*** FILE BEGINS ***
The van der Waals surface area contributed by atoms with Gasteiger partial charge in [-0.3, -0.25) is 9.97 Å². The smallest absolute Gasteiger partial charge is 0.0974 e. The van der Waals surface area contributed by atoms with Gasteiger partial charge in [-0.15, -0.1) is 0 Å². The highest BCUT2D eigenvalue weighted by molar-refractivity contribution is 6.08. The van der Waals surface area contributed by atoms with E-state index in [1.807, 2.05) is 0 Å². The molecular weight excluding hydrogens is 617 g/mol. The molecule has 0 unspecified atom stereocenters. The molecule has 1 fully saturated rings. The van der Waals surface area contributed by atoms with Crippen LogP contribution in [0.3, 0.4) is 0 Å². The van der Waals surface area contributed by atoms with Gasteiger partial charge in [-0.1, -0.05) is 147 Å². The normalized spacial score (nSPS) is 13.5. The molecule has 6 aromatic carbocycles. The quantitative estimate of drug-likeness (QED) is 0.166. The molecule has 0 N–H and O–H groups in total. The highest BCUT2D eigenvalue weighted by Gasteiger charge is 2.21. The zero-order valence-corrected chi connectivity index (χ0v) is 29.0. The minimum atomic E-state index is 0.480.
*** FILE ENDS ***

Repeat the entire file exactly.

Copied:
The van der Waals surface area contributed by atoms with Gasteiger partial charge in [-0.3, -0.25) is 9.97 Å². The smallest absolute Gasteiger partial charge is 0.0974 e. The van der Waals surface area contributed by atoms with Gasteiger partial charge in [-0.15, -0.1) is 0 Å². The highest BCUT2D eigenvalue weighted by molar-refractivity contribution is 6.08. The van der Waals surface area contributed by atoms with E-state index in [1.807, 2.05) is 0 Å². The molecular weight excluding hydrogens is 617 g/mol. The molecule has 0 unspecified atom stereocenters. The molecule has 1 fully saturated rings. The van der Waals surface area contributed by atoms with Crippen LogP contribution in [0.3, 0.4) is 0 Å². The van der Waals surface area contributed by atoms with Gasteiger partial charge in [-0.1, -0.05) is 147 Å². The normalized spacial score (nSPS) is 13.5. The molecule has 6 aromatic carbocycles. The quantitative estimate of drug-likeness (QED) is 0.166. The molecule has 0 N–H and O–H groups in total. The highest BCUT2D eigenvalue weighted by Gasteiger charge is 2.21. The zero-order valence-corrected chi connectivity index (χ0v) is 29.0. The minimum atomic E-state index is 0.480.